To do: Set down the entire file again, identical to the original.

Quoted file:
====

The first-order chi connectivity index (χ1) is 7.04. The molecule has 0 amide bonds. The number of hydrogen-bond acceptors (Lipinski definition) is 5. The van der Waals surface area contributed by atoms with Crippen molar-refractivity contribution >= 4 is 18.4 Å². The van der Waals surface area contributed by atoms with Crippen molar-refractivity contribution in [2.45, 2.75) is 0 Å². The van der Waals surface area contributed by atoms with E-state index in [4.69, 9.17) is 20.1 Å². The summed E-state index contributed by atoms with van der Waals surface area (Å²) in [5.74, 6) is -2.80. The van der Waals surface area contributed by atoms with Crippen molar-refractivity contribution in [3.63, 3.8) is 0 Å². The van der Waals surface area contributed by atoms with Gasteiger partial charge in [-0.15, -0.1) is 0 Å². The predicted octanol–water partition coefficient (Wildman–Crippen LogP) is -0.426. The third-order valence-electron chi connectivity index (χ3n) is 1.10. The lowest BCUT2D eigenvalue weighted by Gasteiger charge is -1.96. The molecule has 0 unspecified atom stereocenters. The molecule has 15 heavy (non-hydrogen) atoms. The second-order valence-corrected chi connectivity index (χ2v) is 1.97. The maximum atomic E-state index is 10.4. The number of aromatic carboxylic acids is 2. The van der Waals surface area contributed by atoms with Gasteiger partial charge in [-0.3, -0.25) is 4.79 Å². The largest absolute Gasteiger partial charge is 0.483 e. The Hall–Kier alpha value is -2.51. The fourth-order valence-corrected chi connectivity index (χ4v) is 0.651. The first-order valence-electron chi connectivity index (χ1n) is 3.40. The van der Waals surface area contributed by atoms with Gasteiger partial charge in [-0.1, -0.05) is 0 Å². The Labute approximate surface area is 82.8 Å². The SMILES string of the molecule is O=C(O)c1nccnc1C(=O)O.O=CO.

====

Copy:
The first-order chi connectivity index (χ1) is 7.04. The molecule has 0 amide bonds. The number of hydrogen-bond acceptors (Lipinski definition) is 5. The van der Waals surface area contributed by atoms with Crippen molar-refractivity contribution >= 4 is 18.4 Å². The van der Waals surface area contributed by atoms with Crippen molar-refractivity contribution in [2.45, 2.75) is 0 Å². The van der Waals surface area contributed by atoms with E-state index in [4.69, 9.17) is 20.1 Å². The summed E-state index contributed by atoms with van der Waals surface area (Å²) in [5.74, 6) is -2.80. The van der Waals surface area contributed by atoms with Crippen molar-refractivity contribution in [3.63, 3.8) is 0 Å². The van der Waals surface area contributed by atoms with Gasteiger partial charge in [-0.15, -0.1) is 0 Å². The predicted octanol–water partition coefficient (Wildman–Crippen LogP) is -0.426. The third-order valence-electron chi connectivity index (χ3n) is 1.10. The lowest BCUT2D eigenvalue weighted by Gasteiger charge is -1.96. The molecule has 0 unspecified atom stereocenters. The molecule has 15 heavy (non-hydrogen) atoms. The second-order valence-corrected chi connectivity index (χ2v) is 1.97. The maximum atomic E-state index is 10.4. The number of aromatic carboxylic acids is 2. The van der Waals surface area contributed by atoms with Gasteiger partial charge in [-0.3, -0.25) is 4.79 Å². The largest absolute Gasteiger partial charge is 0.483 e. The Hall–Kier alpha value is -2.51. The fourth-order valence-corrected chi connectivity index (χ4v) is 0.651. The first-order valence-electron chi connectivity index (χ1n) is 3.40. The van der Waals surface area contributed by atoms with Gasteiger partial charge in [-0.1, -0.05) is 0 Å². The Labute approximate surface area is 82.8 Å². The SMILES string of the molecule is O=C(O)c1nccnc1C(=O)O.O=CO.